Geronimo’s Remains to Remain with Skull and Bones: Judge Dismisses Lawsuit
ANGLO AMERICA, 16 August 2010
by Grant Lawrence – TRANSCEND Media Service
Imagine if some club had George Washington’s skull and used it as a source for amusement and weird rituals.
Americans would be outraged and demand justice for the disrespect paid to the father of their country.
It has been reported that George W. Bush’s Yale Skull and Bones Society uses the skull of Geronimo for their college rituals. Skull and Bones, out of respect, should apologize and turn the skull over to the descendants of Geronimo.
Instead they refuse to do what is right by hiding behind the law.
Recently a judge threw out the lawsuit by the descendants of Geronimo, a great Apache Indian leader, asking for his remains to be returned and buried in New Mexico.
.…The lawsuit was filed last year in Washington by 20 descendants who want to rebury the Apache warrior near his New Mexico birthplace.
It claimed that during the First World War, Skull and Bones members, including Prescott Bush, the grandfather of former US President George W Bush, took the remains from a burial plot at Fort Sill, Oklahoma, where Geronimo died in 1909….(source: telegraph.co.uk)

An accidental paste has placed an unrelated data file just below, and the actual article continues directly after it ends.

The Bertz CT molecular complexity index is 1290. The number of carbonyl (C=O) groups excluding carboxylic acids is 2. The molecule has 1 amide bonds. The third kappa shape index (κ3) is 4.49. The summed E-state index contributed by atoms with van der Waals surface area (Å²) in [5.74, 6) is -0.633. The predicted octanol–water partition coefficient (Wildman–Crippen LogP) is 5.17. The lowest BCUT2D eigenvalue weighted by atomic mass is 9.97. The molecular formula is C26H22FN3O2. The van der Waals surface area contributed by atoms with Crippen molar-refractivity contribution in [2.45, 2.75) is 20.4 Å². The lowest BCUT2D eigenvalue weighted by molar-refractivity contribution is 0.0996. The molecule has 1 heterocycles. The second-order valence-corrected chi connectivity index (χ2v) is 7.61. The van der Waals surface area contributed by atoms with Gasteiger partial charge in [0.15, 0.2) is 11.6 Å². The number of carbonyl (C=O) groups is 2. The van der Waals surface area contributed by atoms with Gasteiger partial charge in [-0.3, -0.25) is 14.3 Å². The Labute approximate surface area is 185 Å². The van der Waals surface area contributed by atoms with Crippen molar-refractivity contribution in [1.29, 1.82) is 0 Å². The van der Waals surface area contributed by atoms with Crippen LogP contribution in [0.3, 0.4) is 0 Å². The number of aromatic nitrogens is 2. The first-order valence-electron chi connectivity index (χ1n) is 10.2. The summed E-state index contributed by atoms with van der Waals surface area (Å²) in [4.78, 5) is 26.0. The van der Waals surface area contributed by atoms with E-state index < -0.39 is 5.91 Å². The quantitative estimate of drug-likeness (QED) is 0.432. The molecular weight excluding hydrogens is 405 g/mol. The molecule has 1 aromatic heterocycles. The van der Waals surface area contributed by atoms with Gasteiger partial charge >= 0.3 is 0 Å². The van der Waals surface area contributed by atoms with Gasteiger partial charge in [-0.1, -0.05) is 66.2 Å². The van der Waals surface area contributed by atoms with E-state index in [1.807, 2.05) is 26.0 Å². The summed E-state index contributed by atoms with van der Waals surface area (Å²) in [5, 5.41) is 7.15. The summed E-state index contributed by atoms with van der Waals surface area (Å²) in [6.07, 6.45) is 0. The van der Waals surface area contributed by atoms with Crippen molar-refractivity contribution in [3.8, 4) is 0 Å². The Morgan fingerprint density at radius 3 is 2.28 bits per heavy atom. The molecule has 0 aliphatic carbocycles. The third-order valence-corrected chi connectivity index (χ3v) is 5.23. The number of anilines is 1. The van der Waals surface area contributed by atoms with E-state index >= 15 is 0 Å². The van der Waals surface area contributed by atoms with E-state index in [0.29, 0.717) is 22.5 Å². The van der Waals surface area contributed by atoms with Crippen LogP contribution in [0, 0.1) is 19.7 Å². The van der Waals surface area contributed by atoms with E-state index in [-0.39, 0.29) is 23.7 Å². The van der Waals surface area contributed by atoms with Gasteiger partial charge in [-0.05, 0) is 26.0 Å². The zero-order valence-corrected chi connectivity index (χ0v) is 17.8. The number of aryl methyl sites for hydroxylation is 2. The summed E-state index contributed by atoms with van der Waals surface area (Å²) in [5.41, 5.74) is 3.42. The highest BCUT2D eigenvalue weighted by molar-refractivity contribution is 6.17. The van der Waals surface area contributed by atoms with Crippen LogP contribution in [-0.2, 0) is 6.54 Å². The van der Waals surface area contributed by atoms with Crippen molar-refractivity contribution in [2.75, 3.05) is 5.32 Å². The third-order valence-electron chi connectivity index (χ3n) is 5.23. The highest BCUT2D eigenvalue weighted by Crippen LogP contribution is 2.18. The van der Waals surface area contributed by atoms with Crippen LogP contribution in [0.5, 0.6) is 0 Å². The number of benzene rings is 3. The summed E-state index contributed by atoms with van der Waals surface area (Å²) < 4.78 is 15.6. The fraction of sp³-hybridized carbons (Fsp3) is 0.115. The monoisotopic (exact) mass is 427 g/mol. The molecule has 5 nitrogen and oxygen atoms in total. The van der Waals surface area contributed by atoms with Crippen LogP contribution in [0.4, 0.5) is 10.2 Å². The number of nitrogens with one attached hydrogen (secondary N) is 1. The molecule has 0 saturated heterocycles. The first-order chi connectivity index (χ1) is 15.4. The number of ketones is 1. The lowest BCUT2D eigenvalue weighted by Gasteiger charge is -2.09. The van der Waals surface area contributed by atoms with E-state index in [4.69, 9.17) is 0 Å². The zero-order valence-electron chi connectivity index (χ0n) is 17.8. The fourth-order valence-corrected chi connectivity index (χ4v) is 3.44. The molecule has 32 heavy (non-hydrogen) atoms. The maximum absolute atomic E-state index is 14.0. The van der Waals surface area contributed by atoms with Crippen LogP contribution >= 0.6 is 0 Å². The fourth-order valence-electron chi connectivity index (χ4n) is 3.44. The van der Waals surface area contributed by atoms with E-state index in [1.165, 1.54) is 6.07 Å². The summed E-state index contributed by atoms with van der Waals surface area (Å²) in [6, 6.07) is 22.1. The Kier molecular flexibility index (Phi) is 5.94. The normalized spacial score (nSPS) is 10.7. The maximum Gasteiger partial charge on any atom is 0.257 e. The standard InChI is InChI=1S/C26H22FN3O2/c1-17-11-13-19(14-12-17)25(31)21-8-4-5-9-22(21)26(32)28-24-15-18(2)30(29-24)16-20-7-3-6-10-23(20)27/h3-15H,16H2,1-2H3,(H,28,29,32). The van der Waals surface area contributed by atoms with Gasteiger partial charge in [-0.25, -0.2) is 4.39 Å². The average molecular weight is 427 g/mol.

The judge threw out the lawsuit because the law protecting Native remains in America only pertained to those taken after 1990. Also the judge said that the suit failed to establish that the government waived its right not to be sued without its consent.
In other words, here is another example where the law is doing what it is meant to do. The law is meant to protect the rich and powerful at the expense of those that have neither wealth nor power. The justice system is generally a sham and a scam set up to appear as if there is justice.
It is an outrage that the sacred remains of a great leader will continue to be used as a play thing for parties and rituals of the super rich.
I live and work among the Navajo, cousins of the Apaches. I can tell you how much they respect the remains of the deceased and will not even disturb ancient Pueblo and Anasazi ruins. They understand that it is right to show respect to ancestors, even if it is not your own.
Unlike the Navajo, the law in this country only respects the wealth of the powerful.
Grant Lawrence works as a school counselor and mental health counselor in Gallup, New Mexico.
This work is licensed under a CC BY-NC 3.0 United States License.